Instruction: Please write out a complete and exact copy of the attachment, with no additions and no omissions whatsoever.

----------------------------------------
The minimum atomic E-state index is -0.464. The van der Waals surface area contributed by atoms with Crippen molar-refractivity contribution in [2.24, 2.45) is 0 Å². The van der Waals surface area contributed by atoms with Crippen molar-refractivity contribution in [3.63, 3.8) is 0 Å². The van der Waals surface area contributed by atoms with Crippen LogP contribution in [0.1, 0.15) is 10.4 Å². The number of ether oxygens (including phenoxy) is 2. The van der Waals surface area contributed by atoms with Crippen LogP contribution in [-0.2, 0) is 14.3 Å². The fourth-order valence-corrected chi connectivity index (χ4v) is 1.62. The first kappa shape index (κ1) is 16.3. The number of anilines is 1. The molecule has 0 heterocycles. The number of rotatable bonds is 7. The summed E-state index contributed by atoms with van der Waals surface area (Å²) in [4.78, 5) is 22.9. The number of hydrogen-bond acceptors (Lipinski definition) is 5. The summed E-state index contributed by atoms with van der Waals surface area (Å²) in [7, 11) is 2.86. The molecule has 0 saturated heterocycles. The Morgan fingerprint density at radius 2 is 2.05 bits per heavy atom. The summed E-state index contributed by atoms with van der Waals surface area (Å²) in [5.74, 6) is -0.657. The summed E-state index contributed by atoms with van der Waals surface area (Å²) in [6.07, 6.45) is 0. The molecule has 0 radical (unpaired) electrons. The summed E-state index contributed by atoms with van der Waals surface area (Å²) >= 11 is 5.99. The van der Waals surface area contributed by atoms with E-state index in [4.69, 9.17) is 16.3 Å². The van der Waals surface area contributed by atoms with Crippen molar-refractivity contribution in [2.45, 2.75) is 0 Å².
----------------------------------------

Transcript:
The minimum atomic E-state index is -0.464. The van der Waals surface area contributed by atoms with Crippen molar-refractivity contribution in [2.24, 2.45) is 0 Å². The van der Waals surface area contributed by atoms with Crippen molar-refractivity contribution in [3.63, 3.8) is 0 Å². The van der Waals surface area contributed by atoms with Crippen LogP contribution in [0.1, 0.15) is 10.4 Å². The number of ether oxygens (including phenoxy) is 2. The van der Waals surface area contributed by atoms with Crippen LogP contribution in [-0.2, 0) is 14.3 Å². The fourth-order valence-corrected chi connectivity index (χ4v) is 1.62. The first kappa shape index (κ1) is 16.3. The number of anilines is 1. The molecule has 0 heterocycles. The number of rotatable bonds is 7. The summed E-state index contributed by atoms with van der Waals surface area (Å²) in [4.78, 5) is 22.9. The number of hydrogen-bond acceptors (Lipinski definition) is 5. The summed E-state index contributed by atoms with van der Waals surface area (Å²) in [7, 11) is 2.86. The molecule has 0 saturated heterocycles. The Morgan fingerprint density at radius 2 is 2.05 bits per heavy atom. The summed E-state index contributed by atoms with van der Waals surface area (Å²) in [5.74, 6) is -0.657. The summed E-state index contributed by atoms with van der Waals surface area (Å²) in [6.07, 6.45) is 0. The molecule has 0 radical (unpaired) electrons. The summed E-state index contributed by atoms with van der Waals surface area (Å²) >= 11 is 5.99. The van der Waals surface area contributed by atoms with E-state index in [4.69, 9.17) is 16.3 Å². The van der Waals surface area contributed by atoms with Crippen molar-refractivity contribution in [2.45, 2.75) is 0 Å².